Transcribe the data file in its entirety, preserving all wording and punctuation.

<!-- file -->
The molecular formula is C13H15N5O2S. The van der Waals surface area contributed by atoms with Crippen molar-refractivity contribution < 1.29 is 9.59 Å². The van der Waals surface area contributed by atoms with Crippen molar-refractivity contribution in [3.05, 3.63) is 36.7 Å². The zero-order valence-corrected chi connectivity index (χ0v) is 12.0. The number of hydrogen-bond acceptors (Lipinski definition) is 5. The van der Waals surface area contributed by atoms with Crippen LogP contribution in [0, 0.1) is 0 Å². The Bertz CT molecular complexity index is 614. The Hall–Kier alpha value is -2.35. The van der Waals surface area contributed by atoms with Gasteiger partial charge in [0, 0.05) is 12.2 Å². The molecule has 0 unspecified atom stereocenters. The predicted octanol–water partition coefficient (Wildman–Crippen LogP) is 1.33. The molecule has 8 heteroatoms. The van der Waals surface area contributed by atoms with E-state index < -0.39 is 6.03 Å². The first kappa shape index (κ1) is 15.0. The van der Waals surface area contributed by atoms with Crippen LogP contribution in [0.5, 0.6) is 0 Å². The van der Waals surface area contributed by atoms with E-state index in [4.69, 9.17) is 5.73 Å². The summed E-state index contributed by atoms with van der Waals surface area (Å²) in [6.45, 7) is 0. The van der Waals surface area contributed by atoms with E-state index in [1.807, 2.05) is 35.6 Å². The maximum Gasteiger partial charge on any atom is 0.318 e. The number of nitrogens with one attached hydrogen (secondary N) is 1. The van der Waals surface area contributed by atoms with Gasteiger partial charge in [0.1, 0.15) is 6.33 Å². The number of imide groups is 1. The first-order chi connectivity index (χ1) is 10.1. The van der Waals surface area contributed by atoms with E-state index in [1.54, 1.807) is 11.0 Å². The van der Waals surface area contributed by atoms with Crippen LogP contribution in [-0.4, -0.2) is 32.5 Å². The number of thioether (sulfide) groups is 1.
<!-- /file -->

The molecular formula is C13H15N5O2S. The van der Waals surface area contributed by atoms with Crippen molar-refractivity contribution < 1.29 is 9.59 Å². The van der Waals surface area contributed by atoms with Crippen molar-refractivity contribution in [3.05, 3.63) is 36.7 Å². The zero-order valence-corrected chi connectivity index (χ0v) is 12.0. The number of hydrogen-bond acceptors (Lipinski definition) is 5. The van der Waals surface area contributed by atoms with Crippen LogP contribution in [0, 0.1) is 0 Å². The Bertz CT molecular complexity index is 614. The Hall–Kier alpha value is -2.35. The van der Waals surface area contributed by atoms with Gasteiger partial charge in [0, 0.05) is 12.2 Å². The molecule has 0 unspecified atom stereocenters. The predicted octanol–water partition coefficient (Wildman–Crippen LogP) is 1.33. The molecule has 8 heteroatoms. The van der Waals surface area contributed by atoms with E-state index < -0.39 is 6.03 Å². The first kappa shape index (κ1) is 15.0. The van der Waals surface area contributed by atoms with Crippen LogP contribution in [0.5, 0.6) is 0 Å². The van der Waals surface area contributed by atoms with E-state index in [4.69, 9.17) is 5.73 Å². The summed E-state index contributed by atoms with van der Waals surface area (Å²) in [6.45, 7) is 0. The van der Waals surface area contributed by atoms with E-state index in [1.807, 2.05) is 35.6 Å². The maximum Gasteiger partial charge on any atom is 0.318 e. The number of nitrogens with one attached hydrogen (secondary N) is 1. The van der Waals surface area contributed by atoms with Gasteiger partial charge in [0.1, 0.15) is 6.33 Å². The number of imide groups is 1. The first-order chi connectivity index (χ1) is 10.1. The van der Waals surface area contributed by atoms with E-state index in [1.54, 1.807) is 11.0 Å². The van der Waals surface area contributed by atoms with Crippen LogP contribution in [-0.4, -0.2) is 32.5 Å². The number of thioether (sulfide) groups is 1.